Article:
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Hans Zimmer On The Hans Zimmer Sound

By   /   March 1, 2012  /   No Comments

Hans Zimmer explains how he gets the Hans Zimmer sound.

On January 18, 2012, a question was posted on the VI-Control forum as to how could an individual get the big roomy Hans Zimmer sound when mixing and mastering. On February 16, around 2AM PST, Hans Zimmer surprised everyone by posting his answer to the question, which you’ll find below. We thank Hans Zimmer for taking the time to give such an indepth answer.

…To answer the original question a little bit, with some random thoughts:

Start with a concept of your sonic world. Limit your palette to fit the sonic world you’re trying to create – you can get lost and never write a note if you scroll through 1000 presets on average sounding synth. I got rid of most VSTi’s and just work with the ones who’s audio engines have real depth and quality, like Zebra and Diva, or the Virus. And yes, I have a lot of great old analogue synths that I bought for next to nothing when everyone ran out to buy a DX7.
Before writing a single note, my team and I spend a lot of time programming new sounds, sampling new instruments.

If you want things to sound big, make sure you limit your upper dynamic range. All instruments – especially percussion – sound bigger when played relatively softly. You can always turn it up. When you hit drums too hard, or any instrument is played too loud, they tend to sound only bright and thin and pingy.

I write very strategically for the spaces I record in. For instance, the Hall at Air Studio has a gallery, so I put my horns up there above the orchestra in Batman. The space you have people perform in is as important as the quality of their instruments. Players respond to good acoustics and will give you a better, more committed performance. The same goes for sampling. A dead room gives an artificially suppressed performance. It’s no fun playing in a dead room. Especially brass players like “using” the reverb in the room to give them time to catch their breath between notes, so they’ll have the courage and strength to play the next note stronger. I like recording in churches and halls, not studios and artificial reverb. Two thousand years of architects like Brunelleschi figuring out how to amplify a sound beats the 20 years we’ve had of fake reverb development. But if your budget is a bit tight, try a school auditorium. Or an empty warehouse. Use your imagination. You belong to the proud fraternity of poor, starving artists. People expect you to ask them for favors in the name of the great piece of art you are about to unleash upon the world Smile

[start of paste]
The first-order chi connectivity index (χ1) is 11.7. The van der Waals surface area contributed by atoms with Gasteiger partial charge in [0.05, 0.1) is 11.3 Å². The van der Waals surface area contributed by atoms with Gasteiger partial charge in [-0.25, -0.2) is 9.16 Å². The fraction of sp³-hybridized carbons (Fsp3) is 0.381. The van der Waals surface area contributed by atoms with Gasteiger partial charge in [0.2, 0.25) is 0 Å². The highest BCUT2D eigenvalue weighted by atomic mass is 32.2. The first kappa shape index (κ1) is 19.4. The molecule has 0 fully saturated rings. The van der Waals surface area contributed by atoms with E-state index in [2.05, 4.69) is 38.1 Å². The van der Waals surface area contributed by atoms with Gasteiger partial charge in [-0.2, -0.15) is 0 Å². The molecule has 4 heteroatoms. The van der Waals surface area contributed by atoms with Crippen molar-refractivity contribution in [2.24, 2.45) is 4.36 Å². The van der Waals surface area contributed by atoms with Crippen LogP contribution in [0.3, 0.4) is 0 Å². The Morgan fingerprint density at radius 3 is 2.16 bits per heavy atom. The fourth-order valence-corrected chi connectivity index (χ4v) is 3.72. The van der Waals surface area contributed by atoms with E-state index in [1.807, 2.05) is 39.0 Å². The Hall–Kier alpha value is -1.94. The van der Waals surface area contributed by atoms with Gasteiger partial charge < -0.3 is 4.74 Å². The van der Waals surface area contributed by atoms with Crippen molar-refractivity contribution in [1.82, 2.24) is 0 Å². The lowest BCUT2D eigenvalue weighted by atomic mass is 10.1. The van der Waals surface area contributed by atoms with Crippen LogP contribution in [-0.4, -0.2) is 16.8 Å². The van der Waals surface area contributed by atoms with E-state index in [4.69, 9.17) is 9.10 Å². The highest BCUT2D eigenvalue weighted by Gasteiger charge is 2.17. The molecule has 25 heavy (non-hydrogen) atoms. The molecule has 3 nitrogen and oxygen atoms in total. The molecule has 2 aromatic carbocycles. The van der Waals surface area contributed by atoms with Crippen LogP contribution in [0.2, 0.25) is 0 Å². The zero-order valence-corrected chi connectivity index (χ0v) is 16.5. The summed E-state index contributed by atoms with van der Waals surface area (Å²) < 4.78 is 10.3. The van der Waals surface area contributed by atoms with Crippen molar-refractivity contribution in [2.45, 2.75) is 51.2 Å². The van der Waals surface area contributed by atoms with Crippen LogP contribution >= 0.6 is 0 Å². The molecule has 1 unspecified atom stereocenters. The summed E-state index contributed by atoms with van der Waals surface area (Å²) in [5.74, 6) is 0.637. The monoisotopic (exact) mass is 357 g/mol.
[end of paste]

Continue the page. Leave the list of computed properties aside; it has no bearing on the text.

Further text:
I got pretty good ears (I just had them tested…I got the frequency response of a 20 year old. Just luck. I’ve been listening to music in my studio too loud every day for 30 years). But the biggest thing is to learn how to listen analytically.

That takes time.

I learned from really good producers and engineers. Two months with Trevor Horn on a bass drum sound will either drive you crazy, or really make you understand the damn thing (I’m not sure which side I’ve ended up on…). I know how to engineer, I know what all those knobs do, but I know that Alan Meyerson has a gift and is better at it then me. But at least I can communicate to him – very specifically – what and how I hear my piece.

I think there is nothing worse for a composer to be at the mercy of technology, the players or a recording engineer.

It’s your piece of music. No one understands it better. (I always wonder…I grew up (?) working on Neves and Trident “A”s, Harrisons, etc. So I know why I pick a 1073 for certain sounds or a DBX 160 in my UAD plug-ins. If you never used the hardware, how do you know?).

I always have my monitors set to the same level. It’s the only way I know I’m not kidding myself. I don’t use very expensive speakers, I just use what I really know – and can get replaced easily.

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